from Wiktionary, Creative Commons Attribution/Share-Alike License
- n. Either of two pieces of oak fitted to the topsides of a square-rigged vessel on each side of the bow through which the bowlines were fed; often decoratively carved
from the GNU version of the Collaborative International Dictionary of English
- n. A piece of oak bolted perpendicularly on the side of a vessel, to aid in drawing down and securing the clew of the mainsail.
from The Century Dictionary and Cyclopedia
- n. In ship-building, a beam of wood formerly bolted to the side of a ship abaft the fore-chains, to which the main-tack was hauled down.
Sorry, no etymologies found.
A few strokes of the axes were heard, and then the cable flew out of the hawse-hole in a blaze of fire, from the violence of the friction, and disappeared under a huge wave, which struck us on the chesstree, and deluged us with water fore and aft.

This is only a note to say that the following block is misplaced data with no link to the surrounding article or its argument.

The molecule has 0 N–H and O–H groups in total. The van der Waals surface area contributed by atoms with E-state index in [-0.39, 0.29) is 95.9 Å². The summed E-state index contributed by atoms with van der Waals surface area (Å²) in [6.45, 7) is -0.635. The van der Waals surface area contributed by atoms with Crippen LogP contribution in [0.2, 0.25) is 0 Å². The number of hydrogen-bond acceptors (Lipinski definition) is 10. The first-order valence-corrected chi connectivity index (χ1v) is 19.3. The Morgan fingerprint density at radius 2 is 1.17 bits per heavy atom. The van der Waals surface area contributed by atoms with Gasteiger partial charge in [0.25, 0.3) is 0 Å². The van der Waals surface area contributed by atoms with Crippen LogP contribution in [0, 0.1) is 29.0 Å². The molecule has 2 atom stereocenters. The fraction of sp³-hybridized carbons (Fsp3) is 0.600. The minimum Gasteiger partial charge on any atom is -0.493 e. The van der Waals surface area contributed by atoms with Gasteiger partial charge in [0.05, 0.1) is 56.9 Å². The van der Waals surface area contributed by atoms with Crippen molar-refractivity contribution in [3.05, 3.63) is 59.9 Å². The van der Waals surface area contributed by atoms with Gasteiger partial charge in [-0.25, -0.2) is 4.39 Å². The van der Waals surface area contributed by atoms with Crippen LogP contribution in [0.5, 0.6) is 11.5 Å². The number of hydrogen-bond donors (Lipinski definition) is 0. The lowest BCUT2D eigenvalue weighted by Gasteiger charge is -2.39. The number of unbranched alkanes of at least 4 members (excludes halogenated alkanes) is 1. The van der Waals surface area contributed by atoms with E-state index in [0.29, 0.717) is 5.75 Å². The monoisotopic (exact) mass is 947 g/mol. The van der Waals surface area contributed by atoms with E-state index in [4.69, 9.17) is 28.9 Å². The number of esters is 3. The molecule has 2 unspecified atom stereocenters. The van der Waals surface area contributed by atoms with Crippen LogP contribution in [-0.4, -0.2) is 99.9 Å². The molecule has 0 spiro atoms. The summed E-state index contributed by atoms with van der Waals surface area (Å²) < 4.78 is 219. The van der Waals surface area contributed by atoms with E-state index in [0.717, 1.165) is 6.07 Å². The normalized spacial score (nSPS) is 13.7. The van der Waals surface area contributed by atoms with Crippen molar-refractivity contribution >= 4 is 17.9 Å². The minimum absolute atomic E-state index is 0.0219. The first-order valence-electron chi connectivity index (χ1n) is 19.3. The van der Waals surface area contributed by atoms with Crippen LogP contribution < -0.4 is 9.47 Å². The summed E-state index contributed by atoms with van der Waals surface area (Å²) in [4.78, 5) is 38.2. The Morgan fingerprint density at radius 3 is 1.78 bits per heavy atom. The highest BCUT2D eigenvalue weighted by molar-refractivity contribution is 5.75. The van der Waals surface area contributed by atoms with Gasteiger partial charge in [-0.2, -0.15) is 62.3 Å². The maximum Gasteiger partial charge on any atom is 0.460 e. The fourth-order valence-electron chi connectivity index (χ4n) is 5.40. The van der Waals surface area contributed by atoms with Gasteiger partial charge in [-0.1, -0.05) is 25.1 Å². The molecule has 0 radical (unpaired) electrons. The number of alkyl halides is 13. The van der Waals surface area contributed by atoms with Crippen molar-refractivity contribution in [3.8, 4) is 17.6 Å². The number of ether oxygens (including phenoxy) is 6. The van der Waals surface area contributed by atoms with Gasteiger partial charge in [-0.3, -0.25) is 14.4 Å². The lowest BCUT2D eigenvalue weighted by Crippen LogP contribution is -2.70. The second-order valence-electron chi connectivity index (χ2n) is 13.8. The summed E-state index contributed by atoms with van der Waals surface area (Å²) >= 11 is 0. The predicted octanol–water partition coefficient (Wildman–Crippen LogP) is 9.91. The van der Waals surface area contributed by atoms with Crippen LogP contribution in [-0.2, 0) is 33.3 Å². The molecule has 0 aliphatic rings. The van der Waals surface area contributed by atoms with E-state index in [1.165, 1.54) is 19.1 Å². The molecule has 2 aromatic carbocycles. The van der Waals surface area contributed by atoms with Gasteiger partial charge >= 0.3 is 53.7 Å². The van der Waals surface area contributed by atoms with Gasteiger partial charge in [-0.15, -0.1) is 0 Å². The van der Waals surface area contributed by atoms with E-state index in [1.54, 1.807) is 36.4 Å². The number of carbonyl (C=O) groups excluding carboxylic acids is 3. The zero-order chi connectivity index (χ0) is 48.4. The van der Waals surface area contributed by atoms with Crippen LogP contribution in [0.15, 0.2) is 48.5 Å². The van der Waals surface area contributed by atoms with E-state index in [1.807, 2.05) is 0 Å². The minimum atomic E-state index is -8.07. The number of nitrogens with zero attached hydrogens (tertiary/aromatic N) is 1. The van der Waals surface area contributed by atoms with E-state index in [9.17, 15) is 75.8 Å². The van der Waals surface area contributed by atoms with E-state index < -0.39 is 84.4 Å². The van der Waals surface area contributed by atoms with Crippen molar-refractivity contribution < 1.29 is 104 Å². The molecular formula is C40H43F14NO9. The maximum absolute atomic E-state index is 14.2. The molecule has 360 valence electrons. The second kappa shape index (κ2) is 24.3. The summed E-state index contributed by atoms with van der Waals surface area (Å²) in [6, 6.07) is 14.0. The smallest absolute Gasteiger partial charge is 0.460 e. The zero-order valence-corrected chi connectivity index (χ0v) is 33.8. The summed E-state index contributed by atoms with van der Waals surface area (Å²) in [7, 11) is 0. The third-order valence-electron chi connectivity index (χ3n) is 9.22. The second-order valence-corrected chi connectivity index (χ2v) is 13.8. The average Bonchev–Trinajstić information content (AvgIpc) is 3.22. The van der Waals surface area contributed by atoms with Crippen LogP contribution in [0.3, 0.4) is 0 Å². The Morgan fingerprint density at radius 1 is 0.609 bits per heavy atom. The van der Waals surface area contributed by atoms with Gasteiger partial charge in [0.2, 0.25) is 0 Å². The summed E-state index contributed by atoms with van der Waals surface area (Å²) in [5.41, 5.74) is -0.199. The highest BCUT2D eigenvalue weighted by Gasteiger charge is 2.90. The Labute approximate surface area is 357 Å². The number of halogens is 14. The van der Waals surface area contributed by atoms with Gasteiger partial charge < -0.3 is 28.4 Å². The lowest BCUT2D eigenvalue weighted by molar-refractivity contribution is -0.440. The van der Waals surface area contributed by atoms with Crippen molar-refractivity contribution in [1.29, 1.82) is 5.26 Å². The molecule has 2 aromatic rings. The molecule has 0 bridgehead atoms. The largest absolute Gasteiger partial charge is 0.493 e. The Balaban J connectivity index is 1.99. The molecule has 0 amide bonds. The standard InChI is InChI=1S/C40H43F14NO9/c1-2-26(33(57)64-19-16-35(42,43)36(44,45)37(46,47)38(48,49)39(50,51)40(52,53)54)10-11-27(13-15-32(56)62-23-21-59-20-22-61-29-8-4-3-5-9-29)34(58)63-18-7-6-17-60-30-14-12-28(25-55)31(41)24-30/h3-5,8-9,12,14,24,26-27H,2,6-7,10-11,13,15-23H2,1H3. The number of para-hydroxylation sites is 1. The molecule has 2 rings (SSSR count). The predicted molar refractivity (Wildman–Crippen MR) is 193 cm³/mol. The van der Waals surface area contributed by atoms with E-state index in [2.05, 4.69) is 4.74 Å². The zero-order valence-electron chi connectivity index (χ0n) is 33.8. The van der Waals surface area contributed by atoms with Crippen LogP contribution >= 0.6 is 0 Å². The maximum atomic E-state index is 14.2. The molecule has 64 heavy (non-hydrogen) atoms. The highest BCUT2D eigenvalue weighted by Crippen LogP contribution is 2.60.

On came the watery mountain with its curling crest of snowy foam, and, striking the ship with terrific force and with a noise like thunder, broke over the starboard chesstree, deluging the decks forward and carrying away a fine cutter off the larboard skidds, with some of the rails and carlings of the head.
But the mountainous waves took her with irresistible force from her chesstree, retarding her velocity, and forcing her each moment nearer to the reef.
She was what sailors term rather _a wet one_, and as she plunged through the short waves the sea broke continually over her bows and chesstree, so that there was no occasion to draw water for purification.
a sea broke over her chesstree, which nearly drowned us where we were clinging.